Besides being the president of Media Temple, I am also a consumer of many products. Very often, I try to get in touch with some customer service agents at companies that I bought something from and they usually do not get back to me at all or don’t respond fast enough to my requests. Here, at Media Temple, our customer support agents are trained to have an in-depth technical knowledge of our solutions so they can respond quickly and try to solve the problem right away, during the first interaction with a customer.
Media Temple customer team, Culver City, CA – “Our customer service is all in the US”
HostAdvice: What are the top things to verify before selecting a hosting company?
a. What level of customer service do they provide? Are they real humans with 24/7 customer support service across multiple channels (chat, Twitter, etc.) or just 9-to-5 phone customer support? Where is the customer service located?
b. Assuming your business is going to grow, your needs will evolve. We help our customers select a solution that meets their needs today but we also help them scale when the time comes. For example, we regularly support customers who started on our shared hosting platform, Grid, and decided to migrate to AWS and needed our certified cloud engineers to manage that platform for them.
HostAdvice: We often hear users in non-English speaking markets say they prefer a local hosting company that speaks their language. Do you think they should also consider US hosts?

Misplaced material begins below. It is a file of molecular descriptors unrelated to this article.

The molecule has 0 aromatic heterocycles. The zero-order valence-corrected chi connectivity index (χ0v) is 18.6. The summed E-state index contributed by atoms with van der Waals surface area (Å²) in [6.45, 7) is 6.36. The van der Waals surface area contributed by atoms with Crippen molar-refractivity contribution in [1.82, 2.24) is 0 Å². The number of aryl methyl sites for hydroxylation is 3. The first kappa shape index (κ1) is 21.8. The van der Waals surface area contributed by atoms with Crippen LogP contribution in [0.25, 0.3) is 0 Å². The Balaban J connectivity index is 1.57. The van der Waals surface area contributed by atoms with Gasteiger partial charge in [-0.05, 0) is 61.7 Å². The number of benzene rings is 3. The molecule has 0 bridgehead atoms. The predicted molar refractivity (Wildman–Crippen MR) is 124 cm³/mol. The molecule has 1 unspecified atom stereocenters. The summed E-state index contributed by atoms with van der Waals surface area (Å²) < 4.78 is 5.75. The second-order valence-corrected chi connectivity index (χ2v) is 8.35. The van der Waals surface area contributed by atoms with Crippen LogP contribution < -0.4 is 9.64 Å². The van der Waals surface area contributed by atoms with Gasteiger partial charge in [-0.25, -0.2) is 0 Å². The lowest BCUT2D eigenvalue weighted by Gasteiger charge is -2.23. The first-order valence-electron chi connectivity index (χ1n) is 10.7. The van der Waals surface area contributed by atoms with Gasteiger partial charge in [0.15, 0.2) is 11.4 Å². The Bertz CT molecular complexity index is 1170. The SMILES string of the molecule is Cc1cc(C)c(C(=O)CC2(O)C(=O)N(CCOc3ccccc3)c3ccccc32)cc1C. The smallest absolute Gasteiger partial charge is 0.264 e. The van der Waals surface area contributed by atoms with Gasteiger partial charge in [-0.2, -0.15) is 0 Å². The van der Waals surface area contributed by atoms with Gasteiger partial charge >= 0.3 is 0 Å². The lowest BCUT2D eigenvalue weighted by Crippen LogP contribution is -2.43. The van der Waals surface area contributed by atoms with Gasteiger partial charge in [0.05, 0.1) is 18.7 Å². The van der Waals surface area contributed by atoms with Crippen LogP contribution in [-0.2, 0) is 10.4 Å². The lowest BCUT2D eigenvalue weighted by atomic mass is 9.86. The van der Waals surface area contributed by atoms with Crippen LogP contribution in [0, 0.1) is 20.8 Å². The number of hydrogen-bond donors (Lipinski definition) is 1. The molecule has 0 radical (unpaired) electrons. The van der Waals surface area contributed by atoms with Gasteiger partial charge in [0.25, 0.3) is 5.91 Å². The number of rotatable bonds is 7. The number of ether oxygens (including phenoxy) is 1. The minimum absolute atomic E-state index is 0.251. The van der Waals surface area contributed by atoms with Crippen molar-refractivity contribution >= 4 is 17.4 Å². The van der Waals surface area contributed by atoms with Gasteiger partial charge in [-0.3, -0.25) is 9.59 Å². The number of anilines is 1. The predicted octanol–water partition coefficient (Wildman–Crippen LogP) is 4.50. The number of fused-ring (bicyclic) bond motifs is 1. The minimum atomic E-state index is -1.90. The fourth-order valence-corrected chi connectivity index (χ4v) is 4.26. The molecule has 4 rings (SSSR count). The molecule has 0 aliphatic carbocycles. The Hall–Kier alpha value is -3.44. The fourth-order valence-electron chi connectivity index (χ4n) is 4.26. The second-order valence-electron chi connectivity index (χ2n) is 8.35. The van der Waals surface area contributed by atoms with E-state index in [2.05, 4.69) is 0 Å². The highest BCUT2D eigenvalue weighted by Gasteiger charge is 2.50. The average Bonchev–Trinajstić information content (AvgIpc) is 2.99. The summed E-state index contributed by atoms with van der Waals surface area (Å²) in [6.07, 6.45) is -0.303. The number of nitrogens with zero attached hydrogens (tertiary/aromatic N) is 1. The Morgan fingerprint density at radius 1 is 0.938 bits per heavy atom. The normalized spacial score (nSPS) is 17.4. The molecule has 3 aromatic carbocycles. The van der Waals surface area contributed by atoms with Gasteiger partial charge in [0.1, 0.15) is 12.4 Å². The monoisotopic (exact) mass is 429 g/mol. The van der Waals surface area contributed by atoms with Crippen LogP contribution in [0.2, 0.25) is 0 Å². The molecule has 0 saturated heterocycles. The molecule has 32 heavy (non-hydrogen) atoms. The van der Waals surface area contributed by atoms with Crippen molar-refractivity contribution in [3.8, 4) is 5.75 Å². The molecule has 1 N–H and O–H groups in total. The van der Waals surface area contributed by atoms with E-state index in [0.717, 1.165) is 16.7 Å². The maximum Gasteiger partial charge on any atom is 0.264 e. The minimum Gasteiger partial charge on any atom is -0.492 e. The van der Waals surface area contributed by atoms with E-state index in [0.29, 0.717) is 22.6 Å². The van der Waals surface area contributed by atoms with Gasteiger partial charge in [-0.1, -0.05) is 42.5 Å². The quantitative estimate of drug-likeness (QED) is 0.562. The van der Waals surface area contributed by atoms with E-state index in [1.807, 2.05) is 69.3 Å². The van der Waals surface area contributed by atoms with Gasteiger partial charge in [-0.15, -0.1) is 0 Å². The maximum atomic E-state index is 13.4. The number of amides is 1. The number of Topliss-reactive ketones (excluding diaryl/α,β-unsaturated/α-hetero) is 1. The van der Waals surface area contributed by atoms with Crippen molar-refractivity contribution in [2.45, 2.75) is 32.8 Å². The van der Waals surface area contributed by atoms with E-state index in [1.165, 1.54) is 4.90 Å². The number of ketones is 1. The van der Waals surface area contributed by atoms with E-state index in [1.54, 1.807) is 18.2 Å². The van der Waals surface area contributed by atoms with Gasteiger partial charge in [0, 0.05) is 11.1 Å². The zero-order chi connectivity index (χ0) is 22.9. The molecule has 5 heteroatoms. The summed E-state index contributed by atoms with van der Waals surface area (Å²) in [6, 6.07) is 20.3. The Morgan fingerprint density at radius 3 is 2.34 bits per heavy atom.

I understand the benefits of talking with someone in your own language. But if your host is doing a good job, you should not need to speak with them that often. We have a sizable global customer base as 30% of them are international. That’s because people understand value the quality of the solutions and services we provide despite not speaking the same language. Also, the type of clients we have, even the international ones, is mostly savvy users who feel fine using English.
Easy to use control panel for managing multiple sites
HostAdvice: GoDaddy acquired you in 2013 in addition to more than a dozen companies lately. EIG also has a lot of big brands. Are we going to see a battle of giants and consolidation in the hosting market?
EIG’s strategy has been to acquire a lot of companies trying to get economies of scale. I don’t think it is working that well as companies that are getting acquired see that their customer service quality goes down - ours has remained this premium customer service people have always known and loved after the GoDaddy acquisition. GoDaddy is a one-stop shop for SMBs, which are their primary target audience. Our target audiences are different and they have different needs - and GoDaddy appreciates that and hasn’t tried to change what we do.